Then $\left({\theta}_{l},{\theta}_{u}\right)$ is the confidence interval for $\theta $. The confidence interval is thus defined by those values of ${\theta}_{0}$ such that the null hypothesis, $\theta ={\theta}_{0}$, is not rejected by the Mann–Whitney two sample rank test at the $\left(100\times \alpha \right)\%$ level.
4 References
Lehmann E L (1975) Nonparametrics: Statistical Methods Based on Ranks Holden–Day
McKean J W and Ryan T A (1977) Algorithm 516: An algorithm for obtaining confidence intervals and point estimates based on ranks in the twosample location problem ACM Trans. Math. Software 10 183–185
Monahan J F (1984) Algorithm 616: Fast computation of the Hodges–Lehman location estimator ACM Trans. Math. Software 10 265–270
5 Arguments
 1:
method – Nag_RCIMethodInput
On entry: specifies the method to be used.
 ${\mathbf{method}}=\mathrm{Nag\_RCI\_Exact}$
 The exact algorithm is used.
 ${\mathbf{method}}=\mathrm{Nag\_RCI\_Approx}$
 The iterative algorithm is used.
Constraint:
${\mathbf{method}}=\mathrm{Nag\_RCI\_Exact}$ or $\mathrm{Nag\_RCI\_Approx}$.
 2:
n – IntegerInput
On entry:
$n$, the size of the first sample.
Constraint:
${\mathbf{n}}\ge 1$.
 3:
x[n] – const doubleInput
On entry: the observations of the first sample, ${x}_{\mathit{i}}$, for $\mathit{i}=1,2,\dots ,n$.
 4:
m – IntegerInput
On entry:
$m$, the size of the second sample.
Constraint:
${\mathbf{m}}\ge 1$.
 5:
y[m] – const doubleInput
On entry: the observations of the second sample, ${y}_{\mathit{j}}$, for $\mathit{j}=1,2,\dots ,m$.
 6:
clevel – doubleInput
On entry: the confidence interval required, $1\alpha $; e.g., for a $95\%$ confidence interval set ${\mathbf{clevel}}=0.95$.
Constraint:
$0.0<{\mathbf{clevel}}<1.0$.
 7:
theta – double *Output
On exit: the estimate of the difference in the location of the two populations, $\hat{\theta}$.
 8:
thetal – double *Output

On exit: the estimate of the lower limit of the confidence interval, ${\theta}_{l}$.
 9:
thetau – double *Output

On exit: the estimate of the upper limit of the confidence interval, ${\theta}_{u}$.
 10:
estcl – double *Output

On exit: an estimate of the actual percentage confidence of the interval found, as a proportion between $\left(0.0,1.0\right)$.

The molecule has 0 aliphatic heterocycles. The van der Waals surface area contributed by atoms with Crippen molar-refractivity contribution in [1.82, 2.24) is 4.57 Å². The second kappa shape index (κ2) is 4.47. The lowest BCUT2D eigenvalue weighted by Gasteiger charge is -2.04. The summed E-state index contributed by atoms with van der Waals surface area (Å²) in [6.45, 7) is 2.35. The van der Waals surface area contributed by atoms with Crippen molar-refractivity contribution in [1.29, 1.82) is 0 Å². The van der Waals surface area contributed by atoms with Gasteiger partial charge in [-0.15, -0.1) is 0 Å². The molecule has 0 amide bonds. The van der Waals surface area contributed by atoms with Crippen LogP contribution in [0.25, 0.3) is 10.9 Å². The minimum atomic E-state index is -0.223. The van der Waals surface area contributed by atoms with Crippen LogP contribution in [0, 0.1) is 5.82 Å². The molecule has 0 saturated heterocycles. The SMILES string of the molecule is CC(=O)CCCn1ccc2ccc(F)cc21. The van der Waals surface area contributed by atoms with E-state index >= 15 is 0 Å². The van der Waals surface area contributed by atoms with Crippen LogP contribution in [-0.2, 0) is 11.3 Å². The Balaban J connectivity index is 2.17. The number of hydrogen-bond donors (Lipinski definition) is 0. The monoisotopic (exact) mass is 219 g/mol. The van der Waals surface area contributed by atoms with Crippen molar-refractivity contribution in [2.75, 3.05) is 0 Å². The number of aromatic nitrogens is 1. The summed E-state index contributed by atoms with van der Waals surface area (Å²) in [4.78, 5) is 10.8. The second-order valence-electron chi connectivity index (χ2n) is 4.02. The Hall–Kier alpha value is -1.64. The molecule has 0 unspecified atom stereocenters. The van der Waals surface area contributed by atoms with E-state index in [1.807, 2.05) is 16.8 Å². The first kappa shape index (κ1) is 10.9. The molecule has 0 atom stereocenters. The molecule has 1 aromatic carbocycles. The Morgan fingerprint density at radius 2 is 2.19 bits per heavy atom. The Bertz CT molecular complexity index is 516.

11:
ulower – double *Output
On exit: the value of the Mann–Whitney $U$ statistic corresponding to the lower confidence limit, ${U}_{l}$.
 12:
uupper – double *Output
On exit: the value of the Mann–Whitney $U$ statistic corresponding to the upper confidence limit, ${U}_{u}$.
 13:
fail – NagError *Input/Output

The NAG error argument (see
Section 3.6 in the Essential Introduction).
6 Error Indicators and Warnings
 NE_ALLOC_FAIL
Dynamic memory allocation failed.
 NE_BAD_PARAM
On entry, argument $\u2329\mathit{\text{value}}\u232a$ had an illegal value.
 NE_CONVERGENCE
Warning. The iterative procedure to find an estimate of the lower confidence limit has not converged in $100$ iterations.
Warning. The iterative procedure to find an estimate of Theta has not converged in $100$ iterations.
Warning. The iterative procedure to find an estimate of the upper confidence limit has not converged in $100$ iterations.
 NE_INT
On entry, ${\mathbf{m}}=\u2329\mathit{\text{value}}\u232a$.
Constraint: ${\mathbf{m}}\ge 1$.
On entry, ${\mathbf{n}}=\u2329\mathit{\text{value}}\u232a$.
Constraint: ${\mathbf{n}}\ge 1$.
 NE_INTERNAL_ERROR
An internal error has occurred in this function. Check the function call and any array sizes. If the call is correct then please contact
NAG for assistance.
 NE_REAL
On entry,
clevel is out of range:
${\mathbf{clevel}}=\u2329\mathit{\text{value}}\u232a$.
 NE_SAMPLE_IDEN
Not enough information to compute an interval estimate since each sample has identical values. The common difference is returned in
theta,
thetal and
thetau.
7 Accuracy
nag_rank_ci_2var (g07ebc) should return results accurate to five significant figures in the width of the confidence interval, that is the error for any one of the three estimates should be less than $0.00001\times \left({\mathbf{thetau}}{\mathbf{thetal}}\right)$.
The time taken increases with the sample sizes $n$ and $m$.
9 Example
The following program calculates a 95% confidence interval for the difference in location between the two populations from which the two samples of sizes $50$ and $100$ are drawn respectively.
9.1 Program Text
Program Text (g07ebce.c)
9.2 Program Data
Program Data (g07ebce.d)
9.3 Program Results
Program Results (g07ebce.r)